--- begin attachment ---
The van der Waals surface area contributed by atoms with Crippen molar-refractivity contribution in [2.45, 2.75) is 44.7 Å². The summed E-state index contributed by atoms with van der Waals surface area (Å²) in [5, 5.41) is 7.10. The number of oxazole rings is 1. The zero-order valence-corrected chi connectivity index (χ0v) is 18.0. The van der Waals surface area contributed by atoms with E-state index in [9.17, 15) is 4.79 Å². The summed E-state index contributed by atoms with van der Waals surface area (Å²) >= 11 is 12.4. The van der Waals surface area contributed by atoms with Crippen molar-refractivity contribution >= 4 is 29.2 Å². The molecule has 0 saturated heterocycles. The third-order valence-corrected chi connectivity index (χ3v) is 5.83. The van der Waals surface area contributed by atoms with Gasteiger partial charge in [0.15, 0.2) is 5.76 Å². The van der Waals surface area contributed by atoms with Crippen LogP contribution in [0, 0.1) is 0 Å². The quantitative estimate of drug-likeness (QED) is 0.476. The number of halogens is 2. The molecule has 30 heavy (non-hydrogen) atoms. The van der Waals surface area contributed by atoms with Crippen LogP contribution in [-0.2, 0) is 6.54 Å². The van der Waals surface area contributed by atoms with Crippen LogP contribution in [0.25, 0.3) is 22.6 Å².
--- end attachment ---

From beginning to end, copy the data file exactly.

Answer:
The van der Waals surface area contributed by atoms with Crippen molar-refractivity contribution in [2.45, 2.75) is 44.7 Å². The summed E-state index contributed by atoms with van der Waals surface area (Å²) in [5, 5.41) is 7.10. The number of oxazole rings is 1. The zero-order valence-corrected chi connectivity index (χ0v) is 18.0. The van der Waals surface area contributed by atoms with E-state index in [9.17, 15) is 4.79 Å². The summed E-state index contributed by atoms with van der Waals surface area (Å²) >= 11 is 12.4. The van der Waals surface area contributed by atoms with Crippen molar-refractivity contribution >= 4 is 29.2 Å². The molecule has 0 saturated heterocycles. The third-order valence-corrected chi connectivity index (χ3v) is 5.83. The van der Waals surface area contributed by atoms with Gasteiger partial charge in [0.15, 0.2) is 5.76 Å². The van der Waals surface area contributed by atoms with Crippen LogP contribution in [0, 0.1) is 0 Å². The quantitative estimate of drug-likeness (QED) is 0.476. The number of halogens is 2. The molecule has 30 heavy (non-hydrogen) atoms. The van der Waals surface area contributed by atoms with Crippen LogP contribution in [-0.2, 0) is 6.54 Å². The van der Waals surface area contributed by atoms with Crippen LogP contribution in [0.25, 0.3) is 22.6 Å².